Fukuzawa became an official translator for the bakufu upon his return, got married, and continued his fascination with everything Western. In 1867, he returned to America, this time visiting Washington and New York as part of a team of negotiators. After that trip, he visited Europe, again as part of a negotiation team, and published the first volume of his famous work Seiyo Jijo, "The West."

Back in Japan, Fukuzawa founded his own school in 1867, which would evolve into what is now Keio University. At the time, the shogun was falling from power, and the Meiji Restoration was beginning to ferment. Many samurai were opposed to everything associated with the shogun, and everything associated with "the barbarians." While the revolution took place, Fukuzawa kept himself and his students well-hidden inside the walls of Keio. In 1868, after the shogun fell, the new governors asked Fukuzawa to join them: he declined, and never went to work for the Japanese government again.

Instead, he kept teaching at Keio, and between 1872 and 1876 completed his masterpiece, Gakumon no susume ("The Encouragement of Learning"). In it, he grouped education into two broad categories: simple reading and arithmetic in one, and the sciences in the other. He wrote that while the Japanese school system had so far done an excellent job of teaching the former, they had never even begun to teach the latter. He subsequently molded Keio University to teach what Japanese schools were unable to teach, and by 1890 had imported a sizable gaijin faculty. Gakumon no susume was also one of the first books written in the modern form of Japanese, with both kanji and kana: Fukuzawa wanted to bring education to the masses, and part of that idea was bringing language and the written word to the masses.

His other major work, Bunmeiron no gairyaku in 1874, was a more philosophical piece intended for Japanese intellectuals. The book, which literally translates to "Outline of Civilization Theory," was in many ways an attempt to contrast the teachings of Socrates and Confucius in their definitions of virtue and knowledge, and in a greater sense, an attempt to determine how to "civilize" Japan and turn it into a Western power. Fukuzawa argued that Confucianism, which dominated Japanese education at the time, had kept the Japanese from developing the same "public wisdom" as Europeans had. He believed that modernization alone would not build Japan into a great power: they would have to change the way they thought, as well.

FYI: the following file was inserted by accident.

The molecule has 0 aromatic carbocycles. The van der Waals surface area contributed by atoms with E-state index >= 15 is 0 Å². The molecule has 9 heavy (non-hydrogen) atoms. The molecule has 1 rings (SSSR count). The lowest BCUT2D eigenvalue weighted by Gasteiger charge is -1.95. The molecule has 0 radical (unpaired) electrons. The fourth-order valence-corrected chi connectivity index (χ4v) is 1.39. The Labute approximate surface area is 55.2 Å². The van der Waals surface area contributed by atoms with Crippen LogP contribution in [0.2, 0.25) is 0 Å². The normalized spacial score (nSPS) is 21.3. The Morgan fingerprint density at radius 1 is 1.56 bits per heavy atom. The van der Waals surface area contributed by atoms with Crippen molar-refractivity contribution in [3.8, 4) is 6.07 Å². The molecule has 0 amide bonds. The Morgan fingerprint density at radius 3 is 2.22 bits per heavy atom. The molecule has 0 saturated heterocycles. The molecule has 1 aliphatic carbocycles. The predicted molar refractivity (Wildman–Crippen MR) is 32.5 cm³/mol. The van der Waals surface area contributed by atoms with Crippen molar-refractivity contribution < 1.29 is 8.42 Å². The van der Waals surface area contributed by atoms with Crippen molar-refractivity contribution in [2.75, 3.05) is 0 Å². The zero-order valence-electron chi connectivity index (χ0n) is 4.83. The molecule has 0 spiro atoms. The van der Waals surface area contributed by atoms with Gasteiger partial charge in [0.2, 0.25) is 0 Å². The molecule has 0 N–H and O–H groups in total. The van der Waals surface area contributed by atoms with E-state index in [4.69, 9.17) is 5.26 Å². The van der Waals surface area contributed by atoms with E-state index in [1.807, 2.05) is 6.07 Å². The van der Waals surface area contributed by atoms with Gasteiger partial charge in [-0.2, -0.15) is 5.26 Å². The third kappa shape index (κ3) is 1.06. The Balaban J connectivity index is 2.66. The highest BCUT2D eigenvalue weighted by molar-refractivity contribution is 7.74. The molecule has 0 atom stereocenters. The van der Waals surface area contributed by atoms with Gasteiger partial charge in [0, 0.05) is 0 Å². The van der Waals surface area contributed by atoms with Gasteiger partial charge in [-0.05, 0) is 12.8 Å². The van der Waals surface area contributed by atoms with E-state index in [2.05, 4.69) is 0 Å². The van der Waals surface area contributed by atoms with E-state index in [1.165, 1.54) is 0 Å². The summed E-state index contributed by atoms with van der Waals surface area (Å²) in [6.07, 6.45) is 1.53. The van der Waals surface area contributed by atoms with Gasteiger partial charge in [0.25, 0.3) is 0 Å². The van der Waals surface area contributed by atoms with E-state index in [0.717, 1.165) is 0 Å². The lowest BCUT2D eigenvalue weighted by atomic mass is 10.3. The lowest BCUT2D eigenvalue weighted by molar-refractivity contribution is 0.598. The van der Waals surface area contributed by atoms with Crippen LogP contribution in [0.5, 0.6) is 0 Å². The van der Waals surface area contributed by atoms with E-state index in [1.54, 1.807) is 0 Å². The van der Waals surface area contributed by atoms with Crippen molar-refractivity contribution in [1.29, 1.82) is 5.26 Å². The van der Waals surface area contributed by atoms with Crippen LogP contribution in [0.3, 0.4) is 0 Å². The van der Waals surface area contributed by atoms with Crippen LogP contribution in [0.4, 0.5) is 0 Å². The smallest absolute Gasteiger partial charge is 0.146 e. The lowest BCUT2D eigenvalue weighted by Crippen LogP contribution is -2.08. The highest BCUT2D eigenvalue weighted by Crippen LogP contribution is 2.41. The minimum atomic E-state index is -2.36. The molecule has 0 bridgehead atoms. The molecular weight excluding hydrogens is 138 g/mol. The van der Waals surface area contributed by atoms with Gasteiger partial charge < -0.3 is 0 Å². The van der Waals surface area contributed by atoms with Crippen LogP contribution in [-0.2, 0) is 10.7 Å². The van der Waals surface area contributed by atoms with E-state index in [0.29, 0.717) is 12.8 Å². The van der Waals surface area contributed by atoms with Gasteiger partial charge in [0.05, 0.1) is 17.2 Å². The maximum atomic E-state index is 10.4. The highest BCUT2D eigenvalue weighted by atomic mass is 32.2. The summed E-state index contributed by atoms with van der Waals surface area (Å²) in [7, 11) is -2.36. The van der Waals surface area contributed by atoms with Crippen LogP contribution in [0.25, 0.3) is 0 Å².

By 1876, Keio was in trouble. The old feudal system was being abolished, and Fukuzawa's students, most of whom were samurai themselves, lost their stipends and were forced to drop out. In 1878, the school's enrollment was down to 200 students, and an exasperated Fukuzawa was forced to ask his faculty to take a 70% pay cut until the economy improved. Four years later, in 1881, the school was again filled, this time with 500 commoners; Keio University's graduates were now among the elites promulgating the country's first constitution.

With the first Diet, Fukuzawa announced that he would start a newspaper called Jiji Shimpo, and he printed the first issue in March of 1882. Jiji Shimpo was his literary outlet until his death in 1901, and he filled its pages with all forms of news and social commentary. His most unpopular articles from this period were his tracts on Asia, and specifically China and Korea, exemplified by the third quote above. Fukuzawa believed that Asians in China and Korea would have to modernize themselves exactly as Japan had, and that Japan would only stand to lose by allying with them. Many saw this as racism on Fukuzawa's part, and a chilling foreshadowing of the Greater East Asia Co-Prosperity Sphere.

Fukuzawa's contributions to Japanese society were so great that he now appears on the 10,000 yen note. He died in 1901.


Primary source: http://www.ibe.unesco.org/International/Publications/Thinkers/ThinkersPdf/fukuzawe.pdf